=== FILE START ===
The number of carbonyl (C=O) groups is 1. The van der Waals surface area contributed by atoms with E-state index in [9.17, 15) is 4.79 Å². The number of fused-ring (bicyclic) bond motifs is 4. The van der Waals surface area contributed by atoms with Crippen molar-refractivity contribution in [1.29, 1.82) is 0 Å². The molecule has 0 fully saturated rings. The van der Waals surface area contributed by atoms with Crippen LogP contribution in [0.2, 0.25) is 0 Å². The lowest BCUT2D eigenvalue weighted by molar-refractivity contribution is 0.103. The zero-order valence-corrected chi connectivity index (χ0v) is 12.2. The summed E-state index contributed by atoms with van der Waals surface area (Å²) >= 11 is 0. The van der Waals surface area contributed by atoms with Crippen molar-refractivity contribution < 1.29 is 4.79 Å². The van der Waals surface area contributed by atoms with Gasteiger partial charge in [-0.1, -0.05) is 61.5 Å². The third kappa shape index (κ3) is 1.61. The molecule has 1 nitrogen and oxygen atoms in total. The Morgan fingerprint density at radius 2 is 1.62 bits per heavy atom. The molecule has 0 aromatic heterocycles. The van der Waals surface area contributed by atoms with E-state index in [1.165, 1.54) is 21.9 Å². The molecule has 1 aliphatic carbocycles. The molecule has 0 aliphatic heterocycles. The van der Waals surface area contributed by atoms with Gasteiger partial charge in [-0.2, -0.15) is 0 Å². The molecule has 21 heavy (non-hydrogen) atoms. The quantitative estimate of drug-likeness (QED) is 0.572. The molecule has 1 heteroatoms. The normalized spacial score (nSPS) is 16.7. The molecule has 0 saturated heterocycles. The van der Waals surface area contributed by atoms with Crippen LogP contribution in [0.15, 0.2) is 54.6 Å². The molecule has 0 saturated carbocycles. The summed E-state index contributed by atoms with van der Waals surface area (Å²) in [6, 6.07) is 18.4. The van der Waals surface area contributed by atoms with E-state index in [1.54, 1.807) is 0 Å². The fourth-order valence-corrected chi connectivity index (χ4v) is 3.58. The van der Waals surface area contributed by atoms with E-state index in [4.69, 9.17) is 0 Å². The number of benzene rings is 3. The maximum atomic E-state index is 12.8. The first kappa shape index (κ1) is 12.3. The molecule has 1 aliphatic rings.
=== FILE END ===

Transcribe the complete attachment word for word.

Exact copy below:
The number of carbonyl (C=O) groups is 1. The van der Waals surface area contributed by atoms with E-state index in [9.17, 15) is 4.79 Å². The number of fused-ring (bicyclic) bond motifs is 4. The van der Waals surface area contributed by atoms with Crippen molar-refractivity contribution in [1.29, 1.82) is 0 Å². The molecule has 0 fully saturated rings. The van der Waals surface area contributed by atoms with Crippen LogP contribution in [0.2, 0.25) is 0 Å². The lowest BCUT2D eigenvalue weighted by molar-refractivity contribution is 0.103. The zero-order valence-corrected chi connectivity index (χ0v) is 12.2. The summed E-state index contributed by atoms with van der Waals surface area (Å²) >= 11 is 0. The van der Waals surface area contributed by atoms with Crippen molar-refractivity contribution < 1.29 is 4.79 Å². The van der Waals surface area contributed by atoms with Gasteiger partial charge in [-0.1, -0.05) is 61.5 Å². The third kappa shape index (κ3) is 1.61. The molecule has 1 nitrogen and oxygen atoms in total. The Morgan fingerprint density at radius 2 is 1.62 bits per heavy atom. The molecule has 0 aromatic heterocycles. The van der Waals surface area contributed by atoms with E-state index in [1.165, 1.54) is 21.9 Å². The molecule has 1 aliphatic carbocycles. The molecule has 0 aliphatic heterocycles. The van der Waals surface area contributed by atoms with Gasteiger partial charge in [-0.2, -0.15) is 0 Å². The molecule has 21 heavy (non-hydrogen) atoms. The quantitative estimate of drug-likeness (QED) is 0.572. The molecule has 1 heteroatoms. The normalized spacial score (nSPS) is 16.7. The molecule has 0 saturated heterocycles. The van der Waals surface area contributed by atoms with Crippen LogP contribution in [0.15, 0.2) is 54.6 Å². The molecule has 0 saturated carbocycles. The summed E-state index contributed by atoms with van der Waals surface area (Å²) in [6, 6.07) is 18.4. The van der Waals surface area contributed by atoms with E-state index in [1.54, 1.807) is 0 Å². The fourth-order valence-corrected chi connectivity index (χ4v) is 3.58. The van der Waals surface area contributed by atoms with E-state index in [4.69, 9.17) is 0 Å². The number of benzene rings is 3. The maximum atomic E-state index is 12.8. The first kappa shape index (κ1) is 12.3. The molecule has 1 aliphatic rings.